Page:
Clothes Washer Buying Guide
A quick guide to strategic product selection
Top 4 things to look for:
- Efficiency: efficiency in clothes washers is measured using the Water Factor rating (lower the better) and Modified Energy Factor (higher the better).
- ENERGY STAR Label: washing machines with the ENERGY STAR label are 37% more energy-efficient and use 18-25 gallons of water per load, about half what un-labeled washers use.
- Front-load: front-load washing machines typically use 40-60% less water and 30-50% less energy than top loaders and have the benefit of faster spin times, which means your clothes dry faster.
- Load Size Adjustment: allows you to adjust the water level to match the size of load you require, helping you use only as much water and energy as you need.
- Energy & water savings
You can cut your energy costs by more than a third and your water costs by more than half simply by purchasing a clothes washer with the ENERGY STAR label. These machines are 37% more energy-efficient and use 18-25 gallons per load, about half what traditional washers use. If your washer is more than 10 years old, you’re paying about $145 more each year on your utility bill than you would if you owned a new ENERGY STAR qualified model.
- Front & top-load options
ENERGY STAR labeled washers are available with the front or top load option. ENERGY STAR labeled front-loaders tumble clothes through a small amount of water instead of rubbing clothes against an agitator in a full tub. ENERGY STAR labeled advanced top loaders use sophisticated wash systems to flip or spin clothes through a reduced stream of water. Although the front loader is more efficient, both ENERGY STAR labeled designs dramatically reduce the amount of hot water used in the wash cycle, and the energy used to heat it.
- Efficient motor systems
ENERGY STAR labeled washers feature efficient motors, which spin clothes two to three times faster during the spin cycle to extract more water. Less moisture in the clothes means less time in the dryer and less energy used.
Low Water Factor (WF)
Water Factor (WF) measures water efficiency in gallons of water consumed per cubic foot of capacity. The lower the WF, the more water-efficient the clothes washer.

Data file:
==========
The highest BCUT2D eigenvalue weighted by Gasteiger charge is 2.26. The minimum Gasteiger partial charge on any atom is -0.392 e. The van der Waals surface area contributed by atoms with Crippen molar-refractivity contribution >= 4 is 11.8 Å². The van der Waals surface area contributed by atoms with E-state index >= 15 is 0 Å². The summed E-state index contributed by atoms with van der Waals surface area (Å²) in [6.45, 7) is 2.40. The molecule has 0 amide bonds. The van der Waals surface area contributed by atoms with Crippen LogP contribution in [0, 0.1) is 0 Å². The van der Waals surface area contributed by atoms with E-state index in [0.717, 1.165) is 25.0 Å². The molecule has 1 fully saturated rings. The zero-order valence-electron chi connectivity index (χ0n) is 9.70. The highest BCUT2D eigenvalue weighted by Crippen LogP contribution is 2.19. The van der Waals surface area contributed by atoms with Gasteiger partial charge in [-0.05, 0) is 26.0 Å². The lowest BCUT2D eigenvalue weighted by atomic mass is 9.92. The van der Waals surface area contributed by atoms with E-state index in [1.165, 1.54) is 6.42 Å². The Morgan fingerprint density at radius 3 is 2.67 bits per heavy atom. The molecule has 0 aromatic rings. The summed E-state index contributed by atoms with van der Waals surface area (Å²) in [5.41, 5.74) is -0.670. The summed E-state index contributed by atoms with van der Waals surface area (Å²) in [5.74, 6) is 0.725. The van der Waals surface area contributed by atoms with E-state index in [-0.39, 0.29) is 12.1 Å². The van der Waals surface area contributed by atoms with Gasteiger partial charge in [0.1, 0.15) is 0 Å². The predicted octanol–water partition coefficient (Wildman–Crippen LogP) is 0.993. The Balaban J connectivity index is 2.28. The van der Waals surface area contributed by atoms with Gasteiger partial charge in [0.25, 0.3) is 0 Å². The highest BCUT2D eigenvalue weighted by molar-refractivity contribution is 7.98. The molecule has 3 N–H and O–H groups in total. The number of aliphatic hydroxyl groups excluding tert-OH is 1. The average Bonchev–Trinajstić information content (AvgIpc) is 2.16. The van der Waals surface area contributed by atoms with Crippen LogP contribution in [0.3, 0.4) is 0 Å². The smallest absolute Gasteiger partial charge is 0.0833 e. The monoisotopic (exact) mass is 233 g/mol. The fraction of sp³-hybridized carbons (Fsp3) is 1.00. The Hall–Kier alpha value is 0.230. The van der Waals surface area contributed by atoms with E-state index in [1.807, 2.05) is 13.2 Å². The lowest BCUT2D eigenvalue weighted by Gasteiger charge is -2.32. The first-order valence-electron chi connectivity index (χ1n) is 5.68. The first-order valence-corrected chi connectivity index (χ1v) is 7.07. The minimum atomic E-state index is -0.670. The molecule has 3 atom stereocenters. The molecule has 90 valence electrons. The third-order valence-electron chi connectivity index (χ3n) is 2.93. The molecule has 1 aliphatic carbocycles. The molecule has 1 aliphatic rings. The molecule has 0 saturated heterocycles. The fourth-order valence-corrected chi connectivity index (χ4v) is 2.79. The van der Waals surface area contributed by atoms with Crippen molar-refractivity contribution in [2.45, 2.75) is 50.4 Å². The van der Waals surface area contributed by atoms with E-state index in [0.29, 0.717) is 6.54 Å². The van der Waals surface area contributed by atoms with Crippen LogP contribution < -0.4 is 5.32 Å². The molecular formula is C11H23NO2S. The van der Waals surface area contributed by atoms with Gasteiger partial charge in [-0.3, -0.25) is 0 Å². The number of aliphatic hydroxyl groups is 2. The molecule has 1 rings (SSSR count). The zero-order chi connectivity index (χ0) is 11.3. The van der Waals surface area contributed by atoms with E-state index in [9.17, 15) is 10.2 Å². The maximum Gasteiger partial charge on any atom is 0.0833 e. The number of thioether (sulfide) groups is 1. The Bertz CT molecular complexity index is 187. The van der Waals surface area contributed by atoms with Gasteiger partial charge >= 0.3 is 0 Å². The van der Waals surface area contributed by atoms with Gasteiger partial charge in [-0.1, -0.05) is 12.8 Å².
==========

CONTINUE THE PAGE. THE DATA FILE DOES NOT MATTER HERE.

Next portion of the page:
High Modified Energy Factor (MEF)
Modified Energy Factor (MEF) is a measure of energy efficiency that considers the energy used by the washer, the energy used to heat the water, and the energy used to run the dryer. The higher the MEF, the more energy-efficient the clothes washer.
Water level, temperature & spin options
- Choose a washing machine that allows you to adjust the water level to match the size of load you require - this will help you use only as much water and energy as you need.
- Look for a washer that includes cold, warm and hot water temperatures so you can wash mostly with cold water and only with warm and hot water when absolutely necessary (water heating consumes about 90% of the energy it takes to operate a clothes washer).
- A washer with a high spin speed option will allow your not-as-delicate clothes to spin at a high speed, making them less wet and reducing the amount of time they will need to spend in the dryer.
Front-loading machines are more efficient than their top-loading counterparts, using 40-60% less water and 30-50% less energy. They also have the benefit of faster spin times, which means your clothes dry faster.
While a larger model will hold more clothes, it will also use more water and energy. On the other hand, a model that is too small will require a lot more clothes washing. Mid-size washers are your best bet to achieve high performance and efficiency.
► Each washer featured on Eco-rate includes size information (listed as volume) in the product's Specifications tab.
To reduce carbon emissions associated with product transportation and to support your local economy, we encourage you to buy your washer from a local (US) manufacturer.
► Eco-rate features where a washer is made and how far it must to travel to get from its manufacturer to you. When information is listed as N/A, it is because we have been unable to obtain manufacturing locations from the product's manufacturer.
Maximize the performance of your washer
- Operate only with full loads.
- If possible, change the level of water or load level depending on how many clothes you need to wash.
- Wash in cold water (water heating consumes about 90% of the energy it takes to operate a clothes washer).
- Activate the high spin speed option (to reduce the amount of remaining moisture in your clothes after washing, thereby decreasing the amount of time it takes your clothes to dry).
- Use biodegradable, high efficiency detergent.
Properly dispose of your old washer
Recycle, sell or donate your washer when it is no longer functional or efficient. Use Eco-rate’s product search tool to find a washer product and then select the “Recycle” tab from the product page. You will then be able to use the Earth 911 search widget to find a local reuse or recycling location for your washer. Click here for an example.
How are washers rated on Eco-rate?
Please click here to discover our clothes washer rating system.